This is not surprising given that the two lobbied for his appointment. Overall, unlike September, the Kremlin may have deliberately set the stage for unpleasant news. Emphasizing, for example, that the real enemy of the war is NATO, plays an increasingly important role in discussions on television. Shortly before, the Medusa online portal also reported that the Kremlin had ordered the media to pay less attention to voices from the State Duma who were actually loyal but critical of the military.
Less cited should also be the eccentric deputy head of the occupation administration of Kherson, Kirill Stremouzov, who caused a sensation with esoteric statements about his love for Russia and to the end denied any Russian intention to withdraw. On Wednesday afternoon, news broke that Stremousov had died in a traffic accident. There were immediate rumors of the circumstances – some commentators considered this turn of events too obvious. That same evening, Putin awarded him a medal posthumously.
Little public interest in Kherson
The applied equanimity of many commentators and the staged performance of Shoigu and Surovikin should give rise to the legend that it was primarily a military decision. In doing so, they diverted attention from the political significance of the event and Putin’s responsibility for it. That should definitely work. The success of Russian politics and propaganda is that their consumers see almost every move by the regime as inevitable and accept it with resignation – regardless of whether they actually believe it or not.
Most Russians are not interested in Kherson as such. The integration of the region into the federation was not accompanied by any enthusiasm among the people. Shoigu and Surovikin’s feigned statement, which can hardly be surpassed in terms of cynicism, that the lives of members of the Russian military always have the highest priority, can hardly be taken at face value. But every senseless fight that is canceled is a relief to the relatives of reservists who have been drafted.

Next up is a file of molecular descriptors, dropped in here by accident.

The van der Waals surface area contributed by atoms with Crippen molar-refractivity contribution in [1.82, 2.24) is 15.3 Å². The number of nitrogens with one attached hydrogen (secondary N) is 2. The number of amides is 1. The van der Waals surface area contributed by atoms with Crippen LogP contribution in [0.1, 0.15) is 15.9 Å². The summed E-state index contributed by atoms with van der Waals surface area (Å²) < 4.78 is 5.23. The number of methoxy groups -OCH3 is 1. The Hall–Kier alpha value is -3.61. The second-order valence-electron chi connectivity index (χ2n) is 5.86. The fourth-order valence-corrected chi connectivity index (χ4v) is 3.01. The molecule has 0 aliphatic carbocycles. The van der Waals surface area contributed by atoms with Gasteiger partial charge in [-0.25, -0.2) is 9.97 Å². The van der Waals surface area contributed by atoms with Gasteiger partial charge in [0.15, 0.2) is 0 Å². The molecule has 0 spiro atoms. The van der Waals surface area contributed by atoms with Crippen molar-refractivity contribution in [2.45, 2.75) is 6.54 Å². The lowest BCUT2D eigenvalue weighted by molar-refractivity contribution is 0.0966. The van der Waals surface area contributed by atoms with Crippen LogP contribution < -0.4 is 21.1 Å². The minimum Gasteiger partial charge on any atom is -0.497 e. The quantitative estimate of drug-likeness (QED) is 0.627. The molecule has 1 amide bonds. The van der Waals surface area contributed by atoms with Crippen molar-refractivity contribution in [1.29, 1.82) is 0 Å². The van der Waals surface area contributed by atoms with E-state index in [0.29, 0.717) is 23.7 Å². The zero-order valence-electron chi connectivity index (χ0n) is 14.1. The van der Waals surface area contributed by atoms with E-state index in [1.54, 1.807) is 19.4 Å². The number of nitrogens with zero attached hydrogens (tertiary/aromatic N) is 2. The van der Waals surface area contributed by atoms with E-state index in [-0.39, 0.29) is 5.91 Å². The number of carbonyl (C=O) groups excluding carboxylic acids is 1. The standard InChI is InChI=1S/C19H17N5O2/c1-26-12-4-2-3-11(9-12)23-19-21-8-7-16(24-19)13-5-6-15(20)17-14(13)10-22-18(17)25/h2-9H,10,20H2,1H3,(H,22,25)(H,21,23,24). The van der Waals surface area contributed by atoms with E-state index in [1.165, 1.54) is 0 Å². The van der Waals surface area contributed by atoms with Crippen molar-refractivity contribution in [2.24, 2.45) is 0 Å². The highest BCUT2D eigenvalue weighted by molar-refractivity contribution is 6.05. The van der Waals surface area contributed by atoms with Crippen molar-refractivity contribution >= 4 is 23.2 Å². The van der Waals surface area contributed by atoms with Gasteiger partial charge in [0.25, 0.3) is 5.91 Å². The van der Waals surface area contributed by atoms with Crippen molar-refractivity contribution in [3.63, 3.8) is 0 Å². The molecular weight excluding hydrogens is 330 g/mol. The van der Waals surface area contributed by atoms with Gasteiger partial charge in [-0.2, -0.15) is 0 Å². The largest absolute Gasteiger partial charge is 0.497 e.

However, even propaganda cannot properly whitewash failure. It is likely to increase the desire in some parts of society for a quick end to the war, as polls have shown, and increase resentment at the upheavals it has brought in recent months. According to media reports, the Kremlin could also speculate about using the withdrawal from Kherson to demonstrate its willingness to act.
Putin has stayed away from the G-20 summit
It would primarily be a breathing space in the fighting, which Russia desperately needs. Hopes that something in this regard might emerge on the sidelines of the G-20 summit in Bali were dashed by Putin’s decision to stay away from the event. The head of the Kremlin is clearly afraid of showing the world public.
The defeat at Kherson, which was painful for them, strengthened another part of the population in their belief that everything must be done at once for victory. According to the so-called patriotic telegram channels, Surovikin was announcing the next phase of the war. This requires a fundamental restructuring of the Russian economy and society. There will be no return to the world before February 24th. Some predicted a bleak future if the West managed to push the Russians back.